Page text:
Co-products and cornstalk residue can cut cow feed costs by a dollar a day

University of Illinois researchers recently discovered that feeding co-products and cornstalk residue in the winter can save cow-calf producers up to $1 per day per cow as compared to feeding hay.

Feed costs continue to be the number one detriment to profitability in cow-calf operations. With feed comprising 60 percent of a producer’s costs, any measures producers take to minimize expenses can make the difference between profit or no profit at the end of the year.

“Most feed costs occur in the winter when cows can’t graze and utilize pasture,” said Dan Shike, U of I assistant professor of animal sciences. “Typically cow-calf producers feed large round bales because they are easy, but that can be pretty expensive, especially when prices hit record highs like they did in 2008. Feeding harvested and stored feeds is a common practice, but it’s also costly.”

As ethanol production increases, so has the availability of corn co-products. Shike said more corn residue such as cornstalks are also being used as an energy source.

“Cornstalk bales are an adequate source of energy, but they are low in protein and need to be supplemented, especially when fed to cows in early and peak lactation,” he said.

Researchers conducted two experiments on a herd of Angus and Simmental cows at the Orr Research Center in Baylis, Ill., and discovered many ways producers can save money. The cows calved between January and March and were evaluated from calving until breeding.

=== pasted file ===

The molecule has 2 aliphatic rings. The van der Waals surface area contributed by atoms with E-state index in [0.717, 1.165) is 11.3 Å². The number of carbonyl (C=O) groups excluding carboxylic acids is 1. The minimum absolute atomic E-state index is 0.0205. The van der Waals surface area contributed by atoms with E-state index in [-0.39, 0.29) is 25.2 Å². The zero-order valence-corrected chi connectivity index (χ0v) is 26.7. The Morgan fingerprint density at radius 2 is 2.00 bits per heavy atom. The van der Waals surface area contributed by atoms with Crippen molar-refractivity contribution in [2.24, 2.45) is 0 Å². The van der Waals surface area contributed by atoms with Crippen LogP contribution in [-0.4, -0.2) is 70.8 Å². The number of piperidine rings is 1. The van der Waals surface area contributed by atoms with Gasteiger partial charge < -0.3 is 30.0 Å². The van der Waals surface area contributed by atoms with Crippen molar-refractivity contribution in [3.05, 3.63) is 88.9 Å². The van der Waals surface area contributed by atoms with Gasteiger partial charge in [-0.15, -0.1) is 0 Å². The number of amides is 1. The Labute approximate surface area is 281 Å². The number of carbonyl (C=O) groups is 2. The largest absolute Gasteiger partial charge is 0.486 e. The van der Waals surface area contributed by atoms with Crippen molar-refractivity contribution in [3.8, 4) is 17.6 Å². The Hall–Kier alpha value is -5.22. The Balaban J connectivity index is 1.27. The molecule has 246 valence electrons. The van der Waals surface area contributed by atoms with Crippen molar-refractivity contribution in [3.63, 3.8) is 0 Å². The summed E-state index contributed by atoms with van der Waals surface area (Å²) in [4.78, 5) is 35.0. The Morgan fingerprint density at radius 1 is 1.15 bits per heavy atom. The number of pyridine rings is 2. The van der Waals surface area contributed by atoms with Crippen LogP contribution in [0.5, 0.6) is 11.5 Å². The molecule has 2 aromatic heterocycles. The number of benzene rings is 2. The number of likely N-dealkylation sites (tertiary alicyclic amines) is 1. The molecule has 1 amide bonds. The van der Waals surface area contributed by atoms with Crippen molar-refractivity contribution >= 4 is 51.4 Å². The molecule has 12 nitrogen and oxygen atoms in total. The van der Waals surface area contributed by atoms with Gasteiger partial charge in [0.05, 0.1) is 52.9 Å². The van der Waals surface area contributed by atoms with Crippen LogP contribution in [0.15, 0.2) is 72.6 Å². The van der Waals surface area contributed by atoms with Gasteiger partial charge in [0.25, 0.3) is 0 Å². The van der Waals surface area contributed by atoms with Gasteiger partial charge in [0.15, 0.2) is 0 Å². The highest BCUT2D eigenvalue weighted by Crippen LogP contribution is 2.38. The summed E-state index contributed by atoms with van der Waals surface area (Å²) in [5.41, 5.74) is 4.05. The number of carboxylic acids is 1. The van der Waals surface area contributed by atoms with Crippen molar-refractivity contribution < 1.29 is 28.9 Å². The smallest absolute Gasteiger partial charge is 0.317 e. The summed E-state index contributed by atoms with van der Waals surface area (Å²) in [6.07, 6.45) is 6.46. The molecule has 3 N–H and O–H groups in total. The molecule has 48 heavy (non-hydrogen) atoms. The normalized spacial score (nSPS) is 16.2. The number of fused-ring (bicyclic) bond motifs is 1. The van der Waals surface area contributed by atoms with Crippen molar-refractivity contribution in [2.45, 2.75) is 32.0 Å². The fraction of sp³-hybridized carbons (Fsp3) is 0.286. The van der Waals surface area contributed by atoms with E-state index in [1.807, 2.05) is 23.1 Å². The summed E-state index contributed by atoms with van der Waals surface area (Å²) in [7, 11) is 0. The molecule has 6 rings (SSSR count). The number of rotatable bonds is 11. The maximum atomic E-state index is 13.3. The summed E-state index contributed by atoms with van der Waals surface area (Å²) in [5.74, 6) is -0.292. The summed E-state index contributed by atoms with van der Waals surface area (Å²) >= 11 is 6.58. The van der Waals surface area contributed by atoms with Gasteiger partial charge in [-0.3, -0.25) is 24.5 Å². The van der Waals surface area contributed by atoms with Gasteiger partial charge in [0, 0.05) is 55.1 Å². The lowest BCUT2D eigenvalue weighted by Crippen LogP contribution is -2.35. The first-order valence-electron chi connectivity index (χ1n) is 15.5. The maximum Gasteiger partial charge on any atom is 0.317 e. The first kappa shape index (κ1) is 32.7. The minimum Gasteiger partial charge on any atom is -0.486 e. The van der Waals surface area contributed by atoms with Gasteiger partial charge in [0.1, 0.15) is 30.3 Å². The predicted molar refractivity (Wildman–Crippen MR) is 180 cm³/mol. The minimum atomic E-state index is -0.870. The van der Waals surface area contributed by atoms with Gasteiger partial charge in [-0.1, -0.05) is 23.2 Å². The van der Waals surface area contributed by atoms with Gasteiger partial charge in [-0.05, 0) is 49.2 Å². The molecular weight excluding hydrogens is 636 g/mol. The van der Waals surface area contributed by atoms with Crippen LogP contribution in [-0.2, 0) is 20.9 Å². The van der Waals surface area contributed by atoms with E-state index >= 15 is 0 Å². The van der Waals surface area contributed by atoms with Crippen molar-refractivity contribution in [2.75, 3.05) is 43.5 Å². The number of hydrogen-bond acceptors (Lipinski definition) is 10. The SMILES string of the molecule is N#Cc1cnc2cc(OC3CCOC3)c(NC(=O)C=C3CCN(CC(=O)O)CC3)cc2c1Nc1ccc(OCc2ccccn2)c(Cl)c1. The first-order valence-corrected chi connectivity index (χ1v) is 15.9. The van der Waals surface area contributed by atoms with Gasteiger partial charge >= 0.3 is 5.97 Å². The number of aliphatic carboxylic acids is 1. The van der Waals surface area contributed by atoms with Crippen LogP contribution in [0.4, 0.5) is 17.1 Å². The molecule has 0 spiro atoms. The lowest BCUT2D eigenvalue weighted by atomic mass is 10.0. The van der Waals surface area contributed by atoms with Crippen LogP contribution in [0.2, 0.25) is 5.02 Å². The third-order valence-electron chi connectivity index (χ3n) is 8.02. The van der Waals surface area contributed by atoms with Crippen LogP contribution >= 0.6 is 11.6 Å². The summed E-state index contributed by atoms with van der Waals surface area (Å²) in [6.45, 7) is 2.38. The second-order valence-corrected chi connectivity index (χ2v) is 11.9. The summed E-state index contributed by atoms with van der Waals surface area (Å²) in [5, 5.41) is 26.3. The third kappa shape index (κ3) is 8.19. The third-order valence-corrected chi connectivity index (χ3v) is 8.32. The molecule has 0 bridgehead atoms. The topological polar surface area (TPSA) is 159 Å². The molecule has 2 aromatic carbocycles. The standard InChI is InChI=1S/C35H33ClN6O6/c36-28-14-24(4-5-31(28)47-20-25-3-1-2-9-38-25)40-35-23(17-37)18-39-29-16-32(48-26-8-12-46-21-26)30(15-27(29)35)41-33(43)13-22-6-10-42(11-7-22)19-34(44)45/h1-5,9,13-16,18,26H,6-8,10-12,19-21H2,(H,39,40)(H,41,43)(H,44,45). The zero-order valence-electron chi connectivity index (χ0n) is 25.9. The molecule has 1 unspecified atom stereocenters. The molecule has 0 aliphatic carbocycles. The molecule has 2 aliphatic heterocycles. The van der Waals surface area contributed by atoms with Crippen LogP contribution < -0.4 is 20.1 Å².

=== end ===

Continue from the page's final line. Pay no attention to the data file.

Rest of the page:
The first experiment compared new co-products developed from improved fractionation processes. The study compared free-choice cornstalk residue with 14.3 pounds of distillers dried grains with solubles (DDGS), free-choice cornstalk residue with 9.7 pounds of corn bran and 4.8 pounds of DDGS, free-choice cornstalk residue with 11.2 pounds of corn bran and 3.3 pounds of high-protein (HP) DDGS (a low-fat distillers grain with 40 percent or more crude protein content), and free-choice hay.

“We wanted to find the most economical way to feed cows in the winter without sacrificing performance,” Shike said. “Our study revealed that producers could save about $1 a day per cow when feeding a combination of cornstalk residue and co-products as compared to hay.”

Feeding methods and delivery systems formed the basis of the second experiment. Researchers compared free-choice cornstalk residue and 14.3 pounds of DDGS, a total mixed ration of 14.1 pounds of ground cornstalk residue and 14.3 pounds of DDGS, a total mixed ration of 9.9 pounds of ground cornstalk residue and 16.5 pounds of HP-DDGS, and free-choice hay.

“Again our goal wasn’t to find performance differences in this study,” Shike said. “We fed diets that should achieve similar performance results. In this experiment, we wanted to find the most economical delivery method within various herd sizes ranging from 50 to 350 cows.”